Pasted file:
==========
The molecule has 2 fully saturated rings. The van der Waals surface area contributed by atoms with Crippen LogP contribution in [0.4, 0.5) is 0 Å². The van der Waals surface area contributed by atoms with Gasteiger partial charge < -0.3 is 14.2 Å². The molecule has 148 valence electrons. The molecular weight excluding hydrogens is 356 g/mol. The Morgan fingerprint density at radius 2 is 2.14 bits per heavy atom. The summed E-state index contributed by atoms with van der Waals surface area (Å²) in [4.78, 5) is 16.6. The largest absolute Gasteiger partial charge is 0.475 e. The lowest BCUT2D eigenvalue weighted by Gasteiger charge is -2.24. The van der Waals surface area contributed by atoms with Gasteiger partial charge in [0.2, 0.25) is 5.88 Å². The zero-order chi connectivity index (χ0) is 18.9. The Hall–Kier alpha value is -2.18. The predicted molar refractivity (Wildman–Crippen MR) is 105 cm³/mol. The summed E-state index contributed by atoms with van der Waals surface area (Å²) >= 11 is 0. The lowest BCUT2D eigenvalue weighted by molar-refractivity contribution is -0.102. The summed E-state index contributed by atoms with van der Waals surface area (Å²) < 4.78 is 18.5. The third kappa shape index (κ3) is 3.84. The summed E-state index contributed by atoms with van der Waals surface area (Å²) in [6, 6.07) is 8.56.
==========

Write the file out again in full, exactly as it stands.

The molecule has 2 fully saturated rings. The van der Waals surface area contributed by atoms with Crippen LogP contribution in [0.4, 0.5) is 0 Å². The van der Waals surface area contributed by atoms with Gasteiger partial charge < -0.3 is 14.2 Å². The molecule has 148 valence electrons. The molecular weight excluding hydrogens is 356 g/mol. The Morgan fingerprint density at radius 2 is 2.14 bits per heavy atom. The summed E-state index contributed by atoms with van der Waals surface area (Å²) in [4.78, 5) is 16.6. The largest absolute Gasteiger partial charge is 0.475 e. The lowest BCUT2D eigenvalue weighted by Gasteiger charge is -2.24. The van der Waals surface area contributed by atoms with Gasteiger partial charge in [0.2, 0.25) is 5.88 Å². The zero-order chi connectivity index (χ0) is 18.9. The Hall–Kier alpha value is -2.18. The predicted molar refractivity (Wildman–Crippen MR) is 105 cm³/mol. The summed E-state index contributed by atoms with van der Waals surface area (Å²) >= 11 is 0. The lowest BCUT2D eigenvalue weighted by molar-refractivity contribution is -0.102. The summed E-state index contributed by atoms with van der Waals surface area (Å²) < 4.78 is 18.5. The third kappa shape index (κ3) is 3.84. The summed E-state index contributed by atoms with van der Waals surface area (Å²) in [6, 6.07) is 8.56.